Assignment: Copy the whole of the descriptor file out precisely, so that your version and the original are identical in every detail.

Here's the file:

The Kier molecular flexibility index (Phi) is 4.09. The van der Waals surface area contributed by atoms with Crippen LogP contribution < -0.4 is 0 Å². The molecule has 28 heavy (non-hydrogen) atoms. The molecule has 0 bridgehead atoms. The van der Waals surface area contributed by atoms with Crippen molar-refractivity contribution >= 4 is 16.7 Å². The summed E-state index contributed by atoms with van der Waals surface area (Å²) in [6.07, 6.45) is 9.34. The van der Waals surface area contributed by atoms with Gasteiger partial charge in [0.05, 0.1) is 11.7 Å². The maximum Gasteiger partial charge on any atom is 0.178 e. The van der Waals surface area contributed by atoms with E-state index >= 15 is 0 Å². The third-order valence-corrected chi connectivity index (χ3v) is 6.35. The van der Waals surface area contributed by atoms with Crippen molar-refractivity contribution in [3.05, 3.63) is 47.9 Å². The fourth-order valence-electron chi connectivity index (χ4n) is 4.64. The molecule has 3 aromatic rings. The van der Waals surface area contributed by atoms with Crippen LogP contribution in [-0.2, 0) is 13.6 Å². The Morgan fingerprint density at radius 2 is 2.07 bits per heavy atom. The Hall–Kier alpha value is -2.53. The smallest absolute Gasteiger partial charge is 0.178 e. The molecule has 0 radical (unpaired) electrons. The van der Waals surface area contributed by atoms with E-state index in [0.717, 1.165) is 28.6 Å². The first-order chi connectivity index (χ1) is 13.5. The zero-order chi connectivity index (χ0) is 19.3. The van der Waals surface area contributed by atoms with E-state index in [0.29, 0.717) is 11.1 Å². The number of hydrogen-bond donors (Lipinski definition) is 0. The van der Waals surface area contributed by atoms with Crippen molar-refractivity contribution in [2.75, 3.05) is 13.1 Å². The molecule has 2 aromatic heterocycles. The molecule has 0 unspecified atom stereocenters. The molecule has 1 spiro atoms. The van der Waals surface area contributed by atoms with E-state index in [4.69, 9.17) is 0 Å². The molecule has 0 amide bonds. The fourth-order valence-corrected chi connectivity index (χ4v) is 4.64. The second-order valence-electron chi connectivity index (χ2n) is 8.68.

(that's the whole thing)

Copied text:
The Kier molecular flexibility index (Phi) is 4.09. The van der Waals surface area contributed by atoms with Crippen LogP contribution < -0.4 is 0 Å². The molecule has 28 heavy (non-hydrogen) atoms. The molecule has 0 bridgehead atoms. The van der Waals surface area contributed by atoms with Crippen molar-refractivity contribution >= 4 is 16.7 Å². The summed E-state index contributed by atoms with van der Waals surface area (Å²) in [6.07, 6.45) is 9.34. The van der Waals surface area contributed by atoms with Gasteiger partial charge in [0.05, 0.1) is 11.7 Å². The maximum Gasteiger partial charge on any atom is 0.178 e. The van der Waals surface area contributed by atoms with E-state index >= 15 is 0 Å². The third-order valence-corrected chi connectivity index (χ3v) is 6.35. The van der Waals surface area contributed by atoms with Crippen molar-refractivity contribution in [3.05, 3.63) is 47.9 Å². The fourth-order valence-electron chi connectivity index (χ4n) is 4.64. The molecule has 3 aromatic rings. The van der Waals surface area contributed by atoms with Crippen LogP contribution in [-0.2, 0) is 13.6 Å². The Morgan fingerprint density at radius 2 is 2.07 bits per heavy atom. The Hall–Kier alpha value is -2.53. The smallest absolute Gasteiger partial charge is 0.178 e. The molecule has 0 radical (unpaired) electrons. The van der Waals surface area contributed by atoms with E-state index in [0.717, 1.165) is 28.6 Å². The first-order chi connectivity index (χ1) is 13.5. The zero-order chi connectivity index (χ0) is 19.3. The van der Waals surface area contributed by atoms with E-state index in [0.29, 0.717) is 11.1 Å². The number of hydrogen-bond donors (Lipinski definition) is 0. The van der Waals surface area contributed by atoms with Crippen molar-refractivity contribution in [2.75, 3.05) is 13.1 Å². The molecule has 2 aromatic heterocycles. The molecule has 0 unspecified atom stereocenters. The molecule has 1 spiro atoms. The van der Waals surface area contributed by atoms with E-state index in [4.69, 9.17) is 0 Å². The molecule has 0 amide bonds. The fourth-order valence-corrected chi connectivity index (χ4v) is 4.64. The second-order valence-electron chi connectivity index (χ2n) is 8.68.